Topsy Turvy

Page 57

Yes, we have only employed known quantities of science. We lacked experience. Why did we fail? Perhaps we may never know.”

“Well,” said the Secretary of the Gun Club, “we will commence all over again.” “And the money then which has been spent for this operation is a dead loss,” observed Capt. Nicholl.

“But public opinion,” said Evangelina Scorbitt, “would not allow you a second trial.”

“What will become of our Arctic region?” said Capt. Nicholl.” “Where will the stock of the N.P.P.A. fall to?” said President Barbicane. Well, it had already fallen so far that the stock was offered at the price of old paper.

This, then, was the result of the gigantic operation. This was the memorable fiasco to which the superhuman projects of Barbicane & Co. had led.

If ever engineers, unlucky engineers were laughed at in public, if ever the newspaper made drawings, songs, and paragraphs not at all flattering to the people mentioned in them, this occasion exceeded them all. President Barbicane, the Directors of the new Society and their associates of the Gun Club were universally sneered at. In every language they were made ridiculous, and to make it easier to the whole population of the world to read the scornful articles were printed in “Volapuk.” In Europe, especially, all the remarks and songs to make the persons of the N.P.P.A. ridiculous were spread broadcast. The greatest hit was made by a Frenchman, who composed a ballad which was sung in every concert hall of France and America. But will we never know to what the failure of this enterprise was due? Did this failure prove that the operation was impossible of realization; that the powers at the disposal of mankind would never be sufficient to bring about a change in the earth’s movement? Did it prove that the country around the North Pole would never be removed to those regions where the sun and heat would melt the ice without human help?

Information on this subject came a few days after the return of President Barbicane and Capt. Nicholl to the United States. A very simple paragraph appeared in the Times of the 17th of October. Here is the article:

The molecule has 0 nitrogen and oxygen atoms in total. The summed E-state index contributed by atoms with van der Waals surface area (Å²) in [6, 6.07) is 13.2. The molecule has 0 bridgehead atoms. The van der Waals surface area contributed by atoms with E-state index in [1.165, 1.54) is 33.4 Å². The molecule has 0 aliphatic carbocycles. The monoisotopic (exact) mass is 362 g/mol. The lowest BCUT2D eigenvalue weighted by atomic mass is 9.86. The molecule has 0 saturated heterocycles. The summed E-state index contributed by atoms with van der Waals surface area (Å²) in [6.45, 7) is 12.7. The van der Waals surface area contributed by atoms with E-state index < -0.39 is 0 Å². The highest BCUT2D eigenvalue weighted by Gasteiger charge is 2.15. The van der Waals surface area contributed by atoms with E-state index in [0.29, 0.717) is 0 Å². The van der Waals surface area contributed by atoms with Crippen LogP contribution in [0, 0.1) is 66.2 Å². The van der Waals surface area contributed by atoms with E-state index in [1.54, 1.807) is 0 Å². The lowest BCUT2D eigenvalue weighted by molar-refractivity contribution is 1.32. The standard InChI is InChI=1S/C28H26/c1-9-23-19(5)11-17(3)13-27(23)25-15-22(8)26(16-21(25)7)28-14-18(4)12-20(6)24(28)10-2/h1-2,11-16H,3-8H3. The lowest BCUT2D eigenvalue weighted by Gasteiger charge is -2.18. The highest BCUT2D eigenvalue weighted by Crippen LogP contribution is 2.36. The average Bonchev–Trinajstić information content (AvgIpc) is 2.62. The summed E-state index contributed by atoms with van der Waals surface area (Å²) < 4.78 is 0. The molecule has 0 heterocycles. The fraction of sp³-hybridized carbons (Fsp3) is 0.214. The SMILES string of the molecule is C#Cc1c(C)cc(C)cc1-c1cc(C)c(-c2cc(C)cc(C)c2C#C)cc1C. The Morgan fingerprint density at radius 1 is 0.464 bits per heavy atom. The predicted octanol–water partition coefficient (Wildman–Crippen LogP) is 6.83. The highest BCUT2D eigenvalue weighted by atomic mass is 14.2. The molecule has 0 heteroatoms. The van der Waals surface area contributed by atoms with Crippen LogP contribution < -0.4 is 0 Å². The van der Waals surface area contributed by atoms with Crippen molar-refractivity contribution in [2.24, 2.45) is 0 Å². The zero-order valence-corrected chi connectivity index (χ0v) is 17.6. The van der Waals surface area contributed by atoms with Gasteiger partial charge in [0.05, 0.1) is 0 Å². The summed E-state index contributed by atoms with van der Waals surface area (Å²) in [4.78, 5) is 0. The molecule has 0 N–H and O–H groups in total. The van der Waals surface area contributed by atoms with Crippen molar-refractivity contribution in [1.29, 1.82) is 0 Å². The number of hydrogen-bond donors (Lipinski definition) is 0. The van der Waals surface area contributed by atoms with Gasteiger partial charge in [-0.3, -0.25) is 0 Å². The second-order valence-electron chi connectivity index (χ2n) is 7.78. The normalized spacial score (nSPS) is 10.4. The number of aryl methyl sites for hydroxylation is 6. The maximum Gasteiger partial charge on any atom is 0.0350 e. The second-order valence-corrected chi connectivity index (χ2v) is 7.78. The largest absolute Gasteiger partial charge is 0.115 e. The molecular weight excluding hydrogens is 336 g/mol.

“We all know that the result of the operation to create a new axis has been nothing. However, the calculations of J.T. Maston, founded on established facts, would have produced the desired result if through an unexplainable slip an error had not been embraced in them from the beginning. When the celebrated secretary of the Gun Club took for a basis of his calculations the circumference of the earth’s sphere, he figured it at 40,000 metres in place of 40,000,000 metres, and to which the failing of the operation is due. “Where could such an error come from? Who could have provoked it?... How could such a remarkable calculator commit such an error? “It is certain that had the problem of the modification of the earth’s axis been correctly figured, it would have had been exactly solved. But this forgetting of three zeros has made a change at the end of the calculation of twelve naughts. “It is not a cannon one million times larger than that of twenty-seven centimetres, which was necessary. A trillion of these cannons throwing a trillion projectiles of 80,000 tons each would be necessary to displace the North Pole, admitting that the melimelonite had the expansive power which had been attributed to it by Capt. Nicholl. “Therefore the whole shock under the conditions under which it was produced has displaced the North Pole only three-thousandths of a milimeter, and has only changed the level of the ocean at the most nine-thousandths of three-thousandths of a milimetre. In regard to the projectile fired, it will be a small planet, and will belong in future to the solar system, sustained by solar attraction. ALCIDE PIERDEUX ”. So this want of attention on the part of J.T. Maston at the beginning of his calculations had produced such a humiliating result for his Company.

But even if his associates were very angry against him, if everybody laughed and joked at him, it is only fair to state in his favor that this mistake which had wrecked the operation had spared the world a terrible catastrophe.

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